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Anne arms bear better bless blood brother Buck Buckingham cardinal Cates Catesby cause Cham Clarence comes conscience curse daughter dead death doth doubt Duch duke Edward Enter Exeunt Exit eyes fair fall father fear follows friends gentle give Glos Gloster grace hand happy Hastings hath head hear heart heaven Henry highness holy honor hope hour Kath king king's lady leave live look lord madam mayor mean mind mother never night noble Norfolk once peace person pity play poor pray prince queen Rich Richard Richmond royal SCENE sent sleep soul speak Stan stand Stanley sweet tell thank thee thing Thomas thou thought tongue Tower true truth unto wife York young
Page 264 - Let's dry our eyes ; and thus far hear me, Cromwell, And when I am forgotten, as I shall be, And sleep in dull cold marble, where no mention Of me more must be heard of, say I taught thee...
Page 305 - She shall be lov'd and fear'd : her own shall bless her ; Her foes shake like a field of beaten corn, And hang their heads with sorrow. Good grows with her ! In her days every man shall eat in safety, Under his own vine, what he plants, and sing The merry songs of peace to all his neighbours...
Page 42 - I pass'd, methought, the melancholy flood, With that grim ferryman which poets write of, Unto the kingdom of perpetual night. The first that there did greet my stranger soul, Was my great father-in-law, renowned Warwick ; Who cried aloud, " What scourge for perjury Can this dark monarchy afford false Clarence...
Page 236 - Every thing that heard him play, Even the billows of the sea, Hung their heads, and then lay by. In sweet music is such art, Killing care and grief of heart Fall asleep, or hearing, die.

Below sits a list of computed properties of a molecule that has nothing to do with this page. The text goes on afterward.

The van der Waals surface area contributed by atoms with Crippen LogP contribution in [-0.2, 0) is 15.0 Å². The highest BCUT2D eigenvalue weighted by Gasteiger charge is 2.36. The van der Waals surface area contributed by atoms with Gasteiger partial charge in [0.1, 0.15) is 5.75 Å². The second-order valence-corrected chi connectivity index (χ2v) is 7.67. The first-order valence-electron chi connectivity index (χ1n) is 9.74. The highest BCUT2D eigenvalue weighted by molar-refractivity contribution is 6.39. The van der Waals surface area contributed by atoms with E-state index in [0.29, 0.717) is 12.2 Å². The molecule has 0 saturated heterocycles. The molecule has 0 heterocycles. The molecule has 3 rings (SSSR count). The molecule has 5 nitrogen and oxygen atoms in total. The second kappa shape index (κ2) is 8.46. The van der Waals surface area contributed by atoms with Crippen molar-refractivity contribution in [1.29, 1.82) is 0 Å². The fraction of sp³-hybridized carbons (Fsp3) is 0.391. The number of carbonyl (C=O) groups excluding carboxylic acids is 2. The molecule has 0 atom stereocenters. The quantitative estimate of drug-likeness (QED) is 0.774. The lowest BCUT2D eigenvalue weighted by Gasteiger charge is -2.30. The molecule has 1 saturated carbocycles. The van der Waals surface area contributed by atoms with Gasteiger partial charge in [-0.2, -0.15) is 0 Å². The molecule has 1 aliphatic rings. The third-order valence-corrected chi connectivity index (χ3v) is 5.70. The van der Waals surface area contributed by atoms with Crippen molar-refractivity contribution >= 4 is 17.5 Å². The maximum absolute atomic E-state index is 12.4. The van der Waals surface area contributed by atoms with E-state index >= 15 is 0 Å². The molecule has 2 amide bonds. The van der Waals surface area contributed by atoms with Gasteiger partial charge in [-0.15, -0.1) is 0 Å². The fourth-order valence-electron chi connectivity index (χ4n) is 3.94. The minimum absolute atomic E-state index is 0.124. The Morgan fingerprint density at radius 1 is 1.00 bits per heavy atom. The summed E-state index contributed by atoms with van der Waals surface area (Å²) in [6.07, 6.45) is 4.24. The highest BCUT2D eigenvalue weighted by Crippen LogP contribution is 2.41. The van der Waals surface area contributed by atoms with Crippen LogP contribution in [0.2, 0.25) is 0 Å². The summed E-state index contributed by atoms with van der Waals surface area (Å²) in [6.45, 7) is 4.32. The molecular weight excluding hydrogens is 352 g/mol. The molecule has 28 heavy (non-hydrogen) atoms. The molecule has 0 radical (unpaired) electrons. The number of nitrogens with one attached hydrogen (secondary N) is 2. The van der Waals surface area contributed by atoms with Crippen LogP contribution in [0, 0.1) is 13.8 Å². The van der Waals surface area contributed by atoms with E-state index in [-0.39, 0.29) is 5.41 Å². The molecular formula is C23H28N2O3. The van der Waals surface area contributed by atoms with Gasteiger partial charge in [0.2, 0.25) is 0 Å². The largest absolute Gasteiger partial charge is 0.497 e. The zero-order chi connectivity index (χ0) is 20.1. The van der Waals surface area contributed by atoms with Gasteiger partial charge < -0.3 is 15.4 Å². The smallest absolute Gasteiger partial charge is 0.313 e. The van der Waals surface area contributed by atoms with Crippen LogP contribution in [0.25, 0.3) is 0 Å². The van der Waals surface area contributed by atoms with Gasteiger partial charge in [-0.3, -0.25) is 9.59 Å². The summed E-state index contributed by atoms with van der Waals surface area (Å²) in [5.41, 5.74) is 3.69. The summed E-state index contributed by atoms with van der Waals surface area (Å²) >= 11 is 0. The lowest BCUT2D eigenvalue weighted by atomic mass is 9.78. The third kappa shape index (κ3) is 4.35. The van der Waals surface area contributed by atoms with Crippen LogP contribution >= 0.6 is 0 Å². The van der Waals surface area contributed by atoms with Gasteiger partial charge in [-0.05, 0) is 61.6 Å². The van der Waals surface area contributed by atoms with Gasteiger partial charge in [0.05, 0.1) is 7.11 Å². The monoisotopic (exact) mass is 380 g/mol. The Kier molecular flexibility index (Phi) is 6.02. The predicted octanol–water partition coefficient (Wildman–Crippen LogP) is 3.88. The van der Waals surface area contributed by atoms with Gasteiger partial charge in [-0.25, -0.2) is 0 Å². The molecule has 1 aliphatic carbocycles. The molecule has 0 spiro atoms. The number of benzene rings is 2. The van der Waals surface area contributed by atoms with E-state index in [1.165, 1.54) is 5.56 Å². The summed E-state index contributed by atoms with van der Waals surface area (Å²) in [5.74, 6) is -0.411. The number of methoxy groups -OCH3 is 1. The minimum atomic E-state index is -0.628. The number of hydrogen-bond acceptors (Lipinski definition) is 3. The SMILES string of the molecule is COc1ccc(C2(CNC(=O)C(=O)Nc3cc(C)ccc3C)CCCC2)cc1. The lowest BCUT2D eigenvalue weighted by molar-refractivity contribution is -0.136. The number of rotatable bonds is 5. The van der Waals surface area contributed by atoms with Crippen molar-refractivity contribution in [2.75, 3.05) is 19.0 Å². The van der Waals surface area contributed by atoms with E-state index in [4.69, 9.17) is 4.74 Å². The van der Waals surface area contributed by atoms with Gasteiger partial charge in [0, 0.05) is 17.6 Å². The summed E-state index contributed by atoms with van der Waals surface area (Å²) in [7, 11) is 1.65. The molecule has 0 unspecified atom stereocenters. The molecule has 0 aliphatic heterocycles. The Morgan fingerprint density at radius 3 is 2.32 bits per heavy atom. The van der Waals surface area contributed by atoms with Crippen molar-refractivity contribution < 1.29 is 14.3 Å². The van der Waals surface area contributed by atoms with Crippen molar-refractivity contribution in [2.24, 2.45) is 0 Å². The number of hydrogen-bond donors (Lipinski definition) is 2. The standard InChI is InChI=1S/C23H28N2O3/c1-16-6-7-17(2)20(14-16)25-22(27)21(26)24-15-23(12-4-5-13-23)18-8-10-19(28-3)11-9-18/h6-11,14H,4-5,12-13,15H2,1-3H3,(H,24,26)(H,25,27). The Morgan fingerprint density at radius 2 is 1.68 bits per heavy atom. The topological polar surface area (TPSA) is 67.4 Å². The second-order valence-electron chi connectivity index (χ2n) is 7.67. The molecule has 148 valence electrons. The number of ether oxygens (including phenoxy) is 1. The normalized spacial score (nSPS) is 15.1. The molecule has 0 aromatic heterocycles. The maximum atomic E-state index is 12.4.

Page 263 - I have told him What, and how true thou art: he will advance thee; Some little memory of me will stir him, (I know his noble nature,) not to let Thy hopeful service perish too : Good Cromwell, Neglect him not ; make use now, and provide For thine own future safety.
Page 164 - Slave, I have set my life upon a cast, And I will stand the hazard of the die : I think, there be six Richmonds in the field; Five have I slain to-day, instead of him : — A horse! a horse! my kingdom for a horse!
Page 7 - Our bruised arms hung up for monuments ; Our stern alarums changed to merry meetings, Our dreadful marches to delightful measures. Grim-visaged war hath smooth'd his wrinkled front; And now, instead of mounting barbed steeds To fright the souls of fearful adversaries, He capers nimbly in a lady's chamber To the lascivious pleasing of a lute.
Page 264 - And pry'thee lead me in — There take an inventory of all I have, To the last penny, 'tis the king's. My robe, And my integrity to Heaven, is all I dare now call my own.